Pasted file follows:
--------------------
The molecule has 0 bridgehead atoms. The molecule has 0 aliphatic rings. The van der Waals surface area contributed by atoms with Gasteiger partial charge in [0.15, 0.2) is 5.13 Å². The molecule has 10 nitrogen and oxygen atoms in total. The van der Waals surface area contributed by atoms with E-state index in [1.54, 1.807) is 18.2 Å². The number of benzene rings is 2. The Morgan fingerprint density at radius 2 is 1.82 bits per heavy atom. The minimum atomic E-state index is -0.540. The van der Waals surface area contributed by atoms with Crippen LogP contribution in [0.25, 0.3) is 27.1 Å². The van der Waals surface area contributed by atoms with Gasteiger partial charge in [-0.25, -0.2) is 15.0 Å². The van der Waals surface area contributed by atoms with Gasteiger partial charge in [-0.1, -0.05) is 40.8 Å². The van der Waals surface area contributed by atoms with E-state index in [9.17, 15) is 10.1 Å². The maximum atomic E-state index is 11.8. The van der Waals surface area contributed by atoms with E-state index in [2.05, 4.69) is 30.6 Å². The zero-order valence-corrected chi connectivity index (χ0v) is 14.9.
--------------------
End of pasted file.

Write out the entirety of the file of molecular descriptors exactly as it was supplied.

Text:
The molecule has 0 bridgehead atoms. The molecule has 0 aliphatic rings. The van der Waals surface area contributed by atoms with Gasteiger partial charge in [0.15, 0.2) is 5.13 Å². The molecule has 10 nitrogen and oxygen atoms in total. The van der Waals surface area contributed by atoms with E-state index in [1.54, 1.807) is 18.2 Å². The number of benzene rings is 2. The Morgan fingerprint density at radius 2 is 1.82 bits per heavy atom. The minimum atomic E-state index is -0.540. The van der Waals surface area contributed by atoms with Crippen LogP contribution in [0.25, 0.3) is 27.1 Å². The van der Waals surface area contributed by atoms with Gasteiger partial charge in [-0.25, -0.2) is 15.0 Å². The van der Waals surface area contributed by atoms with Gasteiger partial charge in [-0.1, -0.05) is 40.8 Å². The van der Waals surface area contributed by atoms with E-state index in [9.17, 15) is 10.1 Å². The maximum atomic E-state index is 11.8. The van der Waals surface area contributed by atoms with E-state index in [2.05, 4.69) is 30.6 Å². The zero-order valence-corrected chi connectivity index (χ0v) is 14.9.